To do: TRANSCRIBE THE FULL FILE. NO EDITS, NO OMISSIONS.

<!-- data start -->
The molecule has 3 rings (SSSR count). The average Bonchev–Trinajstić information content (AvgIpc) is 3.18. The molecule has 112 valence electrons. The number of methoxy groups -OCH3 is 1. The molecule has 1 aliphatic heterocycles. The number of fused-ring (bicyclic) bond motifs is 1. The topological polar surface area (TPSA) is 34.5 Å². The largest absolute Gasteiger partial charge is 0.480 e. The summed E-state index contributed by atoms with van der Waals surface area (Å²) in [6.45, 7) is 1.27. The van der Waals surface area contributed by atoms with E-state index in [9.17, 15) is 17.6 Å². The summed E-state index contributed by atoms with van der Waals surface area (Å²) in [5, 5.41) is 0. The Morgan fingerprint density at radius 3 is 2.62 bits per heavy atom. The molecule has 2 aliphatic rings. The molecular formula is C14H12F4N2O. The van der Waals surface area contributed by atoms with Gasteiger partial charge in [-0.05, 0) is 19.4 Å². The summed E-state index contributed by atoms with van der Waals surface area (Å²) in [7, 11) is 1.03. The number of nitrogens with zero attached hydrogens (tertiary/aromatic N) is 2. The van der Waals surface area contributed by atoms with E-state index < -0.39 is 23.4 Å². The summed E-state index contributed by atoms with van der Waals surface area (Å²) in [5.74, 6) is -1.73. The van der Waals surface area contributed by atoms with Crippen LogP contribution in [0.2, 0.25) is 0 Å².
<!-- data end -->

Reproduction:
The molecule has 3 rings (SSSR count). The average Bonchev–Trinajstić information content (AvgIpc) is 3.18. The molecule has 112 valence electrons. The number of methoxy groups -OCH3 is 1. The molecule has 1 aliphatic heterocycles. The number of fused-ring (bicyclic) bond motifs is 1. The topological polar surface area (TPSA) is 34.5 Å². The largest absolute Gasteiger partial charge is 0.480 e. The summed E-state index contributed by atoms with van der Waals surface area (Å²) in [6.45, 7) is 1.27. The van der Waals surface area contributed by atoms with E-state index in [9.17, 15) is 17.6 Å². The summed E-state index contributed by atoms with van der Waals surface area (Å²) in [5, 5.41) is 0. The Morgan fingerprint density at radius 3 is 2.62 bits per heavy atom. The molecule has 2 aliphatic rings. The molecular formula is C14H12F4N2O. The van der Waals surface area contributed by atoms with Gasteiger partial charge in [-0.05, 0) is 19.4 Å². The summed E-state index contributed by atoms with van der Waals surface area (Å²) in [7, 11) is 1.03. The number of nitrogens with zero attached hydrogens (tertiary/aromatic N) is 2. The van der Waals surface area contributed by atoms with E-state index < -0.39 is 23.4 Å². The summed E-state index contributed by atoms with van der Waals surface area (Å²) in [5.74, 6) is -1.73. The van der Waals surface area contributed by atoms with Crippen LogP contribution in [0.2, 0.25) is 0 Å².